Tuesday, April 12, 2016
Big Magic by Elizabeth Gilbert
I've already written about Big Magic by Elizabeth Gilbert, a couple times, and I didn't think I'd have much more to say about it than, "I found it inspiring" and "I highly recommend it to those in need of a bit of hope, particularly if you feel your creative life is floundering." So, I've written down the half-dozen quotes that I marked as I was reading the book and added a few thoughts at the end, rather than writing a formal review.
Note: There will be no Monday Malarkey post, this week. Yesterday, we had storms with heavy lightning, so I opted to unplug my computer, and while I was unplugged I realized that last week was so uneventful that I probably ought to just skip the malarkey. Next week's malarkey will include two weeks' worth of reads, arrivals, and posts.
Quotes from Big Magic: Creative Living Beyond Fear by Elizabeth Gilbert:
I have many times been approached by ideas that I know are not right for me, and I've politely said to them: "I'm honored by your visitation, but I'm not your girl. May I respectfully suggest that you call upon, say, Barbara Kingsolver?" (I always try to use my most gracious manners when sending an idea away; you don't want word getting around the universe that you're difficult to work with.)
If you are older, trust that the world has been educating you all along. You already know so much more than you think you know. You are not finished; you are merely ready. After a certain age, no matter how you've been spending your time, you have very likely earned a doctorate in living. If you're still here--if you have survived this long--it is because you know things. We need you to reveal to us what you know, what you have learned, what you have seen and felt. If you are older, chances are strong that you may already possess absolutely everything you need to possess in order to live a more creative life--except the confidence to actually do your work. But we need you to do your work.
Whether you are young or old, we need your work in order to enrich and inform our own lives.
The paradox that you need to comfortably inhabit, if you wish to live a contented creative life, goes something like this: "My creative expression must be the most important thing in the world to me (if I am to live artistically), and it also must not matter all all (if I am to live sanely)."
Meanwhile, putting forth work that is far from perfect rarely stops men from participating in the global cultural conversation. Just sayin'. And I don't say this as a criticism of men, by the way. I like that feature in men--their absurd overconfidence, the way they will casually decide, "Well, I'm 41 percent qualified for this task, so give me the job!" Yes, sometimes the results are ridiculous and disastrous, but sometimes, strangely enough, it works--a man who seems not ready for the task, not good enough for the task, somehow grows immediately into his potential throug the wild leap of faith itself.
I only wish more women would risk these same kinds of wild leaps.
An abiding stereotype of creativity is that it turns people crazy. I disagree: Not expressing creativity turns people crazy. ("If you bring forth what is within you, what you bring forth will save you. If you don't bring forth what is within you, what you don't bring forth will destroy you."--Gospel of Thomas.) Bring forth what is within you, then, whether it succeeds or fails. Do it whether the final product (your souvenir) is crap or gold. Do it whether the critics have never heard of you and perhaps never will hear of you. Do it whether people get it or don't get it.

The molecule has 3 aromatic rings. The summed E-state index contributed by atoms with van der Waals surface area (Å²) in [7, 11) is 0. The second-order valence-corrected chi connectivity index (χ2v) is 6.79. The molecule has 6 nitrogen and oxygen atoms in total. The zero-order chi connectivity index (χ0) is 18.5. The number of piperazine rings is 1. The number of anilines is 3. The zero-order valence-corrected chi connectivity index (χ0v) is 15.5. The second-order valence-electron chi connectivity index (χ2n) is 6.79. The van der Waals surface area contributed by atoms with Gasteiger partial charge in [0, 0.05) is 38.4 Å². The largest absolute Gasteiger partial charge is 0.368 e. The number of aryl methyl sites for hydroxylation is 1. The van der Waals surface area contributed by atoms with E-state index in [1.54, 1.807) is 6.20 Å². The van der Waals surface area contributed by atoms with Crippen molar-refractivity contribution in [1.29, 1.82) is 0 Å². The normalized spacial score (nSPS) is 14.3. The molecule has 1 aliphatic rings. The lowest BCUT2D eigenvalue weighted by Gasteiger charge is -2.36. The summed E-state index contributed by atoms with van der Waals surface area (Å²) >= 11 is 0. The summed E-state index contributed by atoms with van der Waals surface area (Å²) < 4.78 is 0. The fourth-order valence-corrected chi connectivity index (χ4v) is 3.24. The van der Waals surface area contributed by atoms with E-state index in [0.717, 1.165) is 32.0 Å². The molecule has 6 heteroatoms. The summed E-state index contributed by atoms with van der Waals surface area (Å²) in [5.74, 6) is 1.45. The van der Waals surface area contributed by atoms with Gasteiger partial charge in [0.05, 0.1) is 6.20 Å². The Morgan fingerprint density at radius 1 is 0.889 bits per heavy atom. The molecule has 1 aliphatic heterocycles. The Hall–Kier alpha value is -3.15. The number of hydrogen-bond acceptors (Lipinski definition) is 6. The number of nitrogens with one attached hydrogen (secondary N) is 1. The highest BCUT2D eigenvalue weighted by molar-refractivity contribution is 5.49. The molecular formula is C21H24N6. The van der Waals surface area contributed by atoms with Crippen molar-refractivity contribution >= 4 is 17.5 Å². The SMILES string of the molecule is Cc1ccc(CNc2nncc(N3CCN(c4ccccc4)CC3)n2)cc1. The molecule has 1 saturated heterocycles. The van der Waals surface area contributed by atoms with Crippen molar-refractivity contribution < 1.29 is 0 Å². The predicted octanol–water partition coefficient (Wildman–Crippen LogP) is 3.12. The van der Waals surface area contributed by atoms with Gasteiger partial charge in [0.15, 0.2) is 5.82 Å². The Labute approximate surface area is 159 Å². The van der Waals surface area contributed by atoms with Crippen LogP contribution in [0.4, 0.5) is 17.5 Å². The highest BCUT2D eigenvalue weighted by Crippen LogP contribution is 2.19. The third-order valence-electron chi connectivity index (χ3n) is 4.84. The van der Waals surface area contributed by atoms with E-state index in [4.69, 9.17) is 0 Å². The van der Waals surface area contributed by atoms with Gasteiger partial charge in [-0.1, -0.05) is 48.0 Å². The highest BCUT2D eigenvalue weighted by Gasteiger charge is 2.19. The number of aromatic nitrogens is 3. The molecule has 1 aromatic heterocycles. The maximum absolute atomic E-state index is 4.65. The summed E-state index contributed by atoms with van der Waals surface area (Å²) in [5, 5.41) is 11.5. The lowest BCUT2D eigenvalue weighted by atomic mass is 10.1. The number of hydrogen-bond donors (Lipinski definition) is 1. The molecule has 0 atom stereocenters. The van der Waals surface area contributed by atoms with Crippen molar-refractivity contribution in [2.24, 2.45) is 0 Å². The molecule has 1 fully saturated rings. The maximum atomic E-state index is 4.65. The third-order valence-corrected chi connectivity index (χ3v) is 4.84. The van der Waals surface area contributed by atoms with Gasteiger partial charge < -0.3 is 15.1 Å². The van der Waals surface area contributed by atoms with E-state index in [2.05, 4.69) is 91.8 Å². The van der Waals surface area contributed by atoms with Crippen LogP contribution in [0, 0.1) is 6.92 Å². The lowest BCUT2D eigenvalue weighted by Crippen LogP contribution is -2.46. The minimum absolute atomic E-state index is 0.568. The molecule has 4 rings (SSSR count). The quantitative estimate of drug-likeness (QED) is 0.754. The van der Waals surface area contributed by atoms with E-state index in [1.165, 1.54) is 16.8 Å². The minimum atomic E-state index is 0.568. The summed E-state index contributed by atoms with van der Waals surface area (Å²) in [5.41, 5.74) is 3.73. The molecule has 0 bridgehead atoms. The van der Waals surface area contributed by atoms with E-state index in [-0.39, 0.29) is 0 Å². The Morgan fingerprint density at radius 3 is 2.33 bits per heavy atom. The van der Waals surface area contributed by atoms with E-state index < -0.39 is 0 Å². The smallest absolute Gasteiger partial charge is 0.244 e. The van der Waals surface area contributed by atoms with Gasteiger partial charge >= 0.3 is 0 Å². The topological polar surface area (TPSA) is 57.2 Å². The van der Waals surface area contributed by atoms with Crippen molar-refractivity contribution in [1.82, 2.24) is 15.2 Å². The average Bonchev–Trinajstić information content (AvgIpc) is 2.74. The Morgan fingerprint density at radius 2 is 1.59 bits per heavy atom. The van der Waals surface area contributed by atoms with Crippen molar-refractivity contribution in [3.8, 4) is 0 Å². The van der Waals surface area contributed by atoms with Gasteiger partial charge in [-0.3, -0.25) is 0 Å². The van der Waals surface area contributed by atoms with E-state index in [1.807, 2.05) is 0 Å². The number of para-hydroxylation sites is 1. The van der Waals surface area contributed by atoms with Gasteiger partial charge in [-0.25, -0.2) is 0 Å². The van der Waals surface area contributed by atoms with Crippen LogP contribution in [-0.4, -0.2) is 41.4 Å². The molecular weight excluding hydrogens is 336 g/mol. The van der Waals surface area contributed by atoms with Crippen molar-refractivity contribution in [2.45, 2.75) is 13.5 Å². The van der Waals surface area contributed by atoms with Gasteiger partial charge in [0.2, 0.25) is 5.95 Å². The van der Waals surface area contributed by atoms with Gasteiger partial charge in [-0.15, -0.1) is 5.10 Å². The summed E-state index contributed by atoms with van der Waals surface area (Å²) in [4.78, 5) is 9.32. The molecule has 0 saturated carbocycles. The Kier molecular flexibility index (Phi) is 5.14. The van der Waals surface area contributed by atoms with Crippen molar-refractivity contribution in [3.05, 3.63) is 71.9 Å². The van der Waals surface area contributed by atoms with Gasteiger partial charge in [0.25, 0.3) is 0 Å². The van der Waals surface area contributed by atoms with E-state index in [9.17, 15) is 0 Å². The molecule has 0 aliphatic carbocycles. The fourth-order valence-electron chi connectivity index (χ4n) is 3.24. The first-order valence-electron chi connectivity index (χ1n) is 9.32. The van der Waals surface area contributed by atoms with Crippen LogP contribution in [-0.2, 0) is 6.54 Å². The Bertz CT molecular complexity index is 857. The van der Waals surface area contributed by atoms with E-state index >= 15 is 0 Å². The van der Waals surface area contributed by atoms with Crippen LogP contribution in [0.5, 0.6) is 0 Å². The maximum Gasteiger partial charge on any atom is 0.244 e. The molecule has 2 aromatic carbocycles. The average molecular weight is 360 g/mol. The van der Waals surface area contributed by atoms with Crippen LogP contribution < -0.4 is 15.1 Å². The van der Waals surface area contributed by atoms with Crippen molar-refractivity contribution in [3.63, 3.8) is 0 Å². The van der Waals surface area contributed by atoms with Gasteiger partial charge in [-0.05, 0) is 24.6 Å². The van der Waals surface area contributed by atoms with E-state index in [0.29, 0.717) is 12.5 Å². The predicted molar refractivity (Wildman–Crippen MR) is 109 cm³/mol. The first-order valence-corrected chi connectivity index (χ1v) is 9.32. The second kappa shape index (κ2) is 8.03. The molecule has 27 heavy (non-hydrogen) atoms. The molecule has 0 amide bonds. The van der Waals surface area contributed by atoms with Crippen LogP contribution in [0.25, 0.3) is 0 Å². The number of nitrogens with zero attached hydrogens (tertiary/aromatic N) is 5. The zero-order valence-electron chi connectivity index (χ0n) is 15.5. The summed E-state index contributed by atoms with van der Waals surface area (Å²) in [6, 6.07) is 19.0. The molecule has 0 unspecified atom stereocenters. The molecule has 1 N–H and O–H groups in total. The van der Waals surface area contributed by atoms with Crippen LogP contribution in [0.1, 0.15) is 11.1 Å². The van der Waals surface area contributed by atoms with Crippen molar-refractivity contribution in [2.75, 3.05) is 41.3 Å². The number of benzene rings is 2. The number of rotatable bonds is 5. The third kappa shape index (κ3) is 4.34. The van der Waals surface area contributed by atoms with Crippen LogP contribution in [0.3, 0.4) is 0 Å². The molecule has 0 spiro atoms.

During my own periods of misery and instability, I've noticed that my creative spirit becomes cramped and suffocated. I've found that it's nearly impossible for me to write when I am unhappy, and it is definitely impossible for me to write fiction when I am unhappy. (In other words: I can either live a drama or I can invent a drama--but I do not have the capacity to do both at the same time.)
~p. unknown - returned the book to the library without writing that final page number down, oops!
Big Magic is quirky in the way of Marie Kondo's original book about tidying, in that Elizabeth Gilbert really does believe there's a bit of magic at work in the universe when it comes to creativity. I read a particularly whimsical section to my husband aloud and while I found it fascinating and even probable (having had similar experiences of my own), he just shook his head; he couldn't understand or relate to the thought that an idea, left to stagnate, might move on to someone else. I liked her whimsical way of looking at the magic of ideas, so it was a 5-star book for me. But, that aspect is something that might not resonate for everyone.
It's also notable that that quote about male confidence is one that I wrote down because it's exactly how my husband reacted when a job opportunity came up, last year. When I read that paragraph, I realized the truth in what she was saying -- that it really is a typically male characteristic to dive into something for which you're not entirely qualified intending to figure it out once you're on the job, while women often tend to take the safe route. That can apply, of course, to creative pursuits. I was completely confident in my creative side as a youngster, but now that I've returned to painting after 25 years of letting my creative side sleep, I realize that sometimes I'm completely paralyzed by fear. The funny thing is . . . what have I got to fear? I'm only painting for myself. I only write for myself. I'm not being paid and the worst I can do is ruin a canvas or waste paper printing out a terrible story. It's all still good.
At any rate, there's plenty of food for thought in Big Magic and I highly recommend it to those in need of inspiration. I'll probably end up buying a copy and highlighting it to death. I needed to hear those words.
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